Smuggled currency detectors, helmet-mounted displays, and emergency-responder cell phone apps are part of DHS SBIR solicitation

WASHINGTON, 27 April 2010. Developing a detector for smuggled currency, a helmet with embedded active display for emergency responders, a handheld multisensor wand to detect illicit objects, and a personal situational-awareness cell phone application are among the small business innovation research (SBIR) solicitations released Monday by the U.S. Department of Homeland Security (DHS) in Washington.

Posted by John Keller

WASHINGTON, 27 April 2010. Developing a detector for smuggled currency, a helmet with embedded active display for emergency responders, a handheld multisensor wand to detect illicit objects, and a personal situational-awareness cell phone application are among the small business innovation research (SBIR) solicitations released Monday by the U.S. Department of Homeland Security (DHS) in Washington.

Officials of the DHS Science and Technology Directorate listed these projects as part of their 2010 SBIR list (solicitation number DHSSBIR-2010-2 , which also includes solicitations for next generation vacuum systems for hand-held mass spectrometers; large-scale network survivability, rapid recovery, and reconstitution; non-detonable, non-hazardous, low-cost, hexamethylene triperoxide diamine (HMTD) training aids for canines; automated tool for assessing usability; and accelerating the deployment of DHS center of excellence research through advanced business practices.

The smuggled currency detector project calls for a technology prototype able to search for and identify bulk quantities of currency -- principally U.S. and Canadian -- secreted on persons, in hand baggage and luggage, and/or in privately owned vehicles. This device should be operated without the knowledge of the persons being screened.

DHS researchers want a device able to screen people carrying luggage traveling at walking speed, and vehicles being driven slowly through an inspection area. Such a device has potential applications in homeland security, as well as in commercial security of banks, casinos, or other facilities that routinely handle large quantities of money.

The Helmet with Embedded Active Display for Emergency Responders project -- otherwise known as HEADER -- seeks to use flexible displays, integrated circuit technology, mobile wireless intelligent computing, and human machine interfaces to develop a helmet for emergency responders with an embedded heads-up display for personal situational awareness.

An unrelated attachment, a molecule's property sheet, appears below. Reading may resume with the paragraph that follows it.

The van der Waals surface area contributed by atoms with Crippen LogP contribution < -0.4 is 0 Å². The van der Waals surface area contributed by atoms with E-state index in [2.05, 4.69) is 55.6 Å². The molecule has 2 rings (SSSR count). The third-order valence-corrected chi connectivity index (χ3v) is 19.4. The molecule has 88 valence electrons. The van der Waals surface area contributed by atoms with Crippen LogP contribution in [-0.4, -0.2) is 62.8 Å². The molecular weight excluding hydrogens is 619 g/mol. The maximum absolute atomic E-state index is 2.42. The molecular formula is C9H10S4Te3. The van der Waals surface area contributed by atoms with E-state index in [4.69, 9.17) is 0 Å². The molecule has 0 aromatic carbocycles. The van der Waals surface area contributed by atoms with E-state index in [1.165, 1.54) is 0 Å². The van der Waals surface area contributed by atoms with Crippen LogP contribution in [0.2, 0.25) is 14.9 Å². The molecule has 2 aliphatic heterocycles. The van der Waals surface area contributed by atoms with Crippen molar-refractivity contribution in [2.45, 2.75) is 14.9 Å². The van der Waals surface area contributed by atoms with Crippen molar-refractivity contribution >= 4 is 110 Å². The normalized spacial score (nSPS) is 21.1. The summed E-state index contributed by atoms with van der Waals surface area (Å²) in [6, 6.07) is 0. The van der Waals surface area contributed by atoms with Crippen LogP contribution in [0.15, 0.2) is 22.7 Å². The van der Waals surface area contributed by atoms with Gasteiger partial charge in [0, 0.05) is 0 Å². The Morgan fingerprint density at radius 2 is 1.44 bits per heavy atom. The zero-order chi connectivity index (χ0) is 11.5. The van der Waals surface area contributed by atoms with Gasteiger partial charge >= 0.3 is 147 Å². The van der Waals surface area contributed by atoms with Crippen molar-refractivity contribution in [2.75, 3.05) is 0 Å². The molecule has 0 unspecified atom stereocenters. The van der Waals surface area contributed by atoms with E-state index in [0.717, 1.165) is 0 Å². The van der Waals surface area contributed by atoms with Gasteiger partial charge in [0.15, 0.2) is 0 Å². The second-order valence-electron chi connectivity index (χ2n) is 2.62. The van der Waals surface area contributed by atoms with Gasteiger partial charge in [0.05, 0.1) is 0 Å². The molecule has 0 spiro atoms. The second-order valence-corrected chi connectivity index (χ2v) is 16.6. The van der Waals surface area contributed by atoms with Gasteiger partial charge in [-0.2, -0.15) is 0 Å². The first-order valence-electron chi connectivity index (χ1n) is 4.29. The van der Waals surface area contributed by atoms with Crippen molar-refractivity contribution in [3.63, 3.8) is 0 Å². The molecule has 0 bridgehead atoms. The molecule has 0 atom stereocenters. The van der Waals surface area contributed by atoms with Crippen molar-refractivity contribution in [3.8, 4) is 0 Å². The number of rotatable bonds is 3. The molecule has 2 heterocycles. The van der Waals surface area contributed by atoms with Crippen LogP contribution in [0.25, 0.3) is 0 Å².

Similar to how astronauts are equipped with a set of integrated sensors and a visor, the HEADER project seeks to develop an embedded active heads-up display that will integrate with current or next-generation face masks and helmets.

The HEADER device is to provide localized situational awareness by displaying read-outs and alerts of several sensors indicating location, physiological status, air status, internal and external temperature, and range finding. The HEADER system has significant commercial applications, as well as indirect related applications such as medical, sports, telecom, and many other applications.

The handheld multisensor wand for the detection of threat or illicit objects on persons project seeks to use analytical chemistry, molecular physics, nuclear magnetic resonance, nuclear quadrupole resonance, eddy currents, electrochemical impedance spectroscopy, and electric impedance tomography sensor technology to develop a handheld system to detect weapons, explosives, and narcotics hidden on a person's body, under clothing, or in body cavities.

The Personal situational awareness adp project will capitalize on mobile computing, information sharing, and collaboration technologies to develop a downloadable commercial cell phone application that provides situational awareness to people like first responders based on their location that would enable people to monitor events happening around them.

DHS wants to develop a commercial information push service that condenses and possibly qualifies information that responders believe are useful for public consumption. For example, a subscriber could be interested in knowing if a sex offender has moved into his neighborhood, or if a fire has been reported on the block, or that an accident has occurred within 10 miles of his travel location. Each of these alert services could be enabled through a software application that uses publicly available information and the user's current location.

Companies interested in bidding must respond to DHS no later than 10 June 2010. Submit technical questions or concerns by e-mail to STSBIR.PROGRAM@dhs.gov/ For questions related to the electronic proposal submissions, contact the SBIR Help Desk by e-mail at sbirhd@sainc.com, or by phone at 800-754-3043.

More information is online at https://www.fbo.gov/spg/DHS/OCPO/DHS-OCPO/DHSSBIR-2010-2/listing.html.

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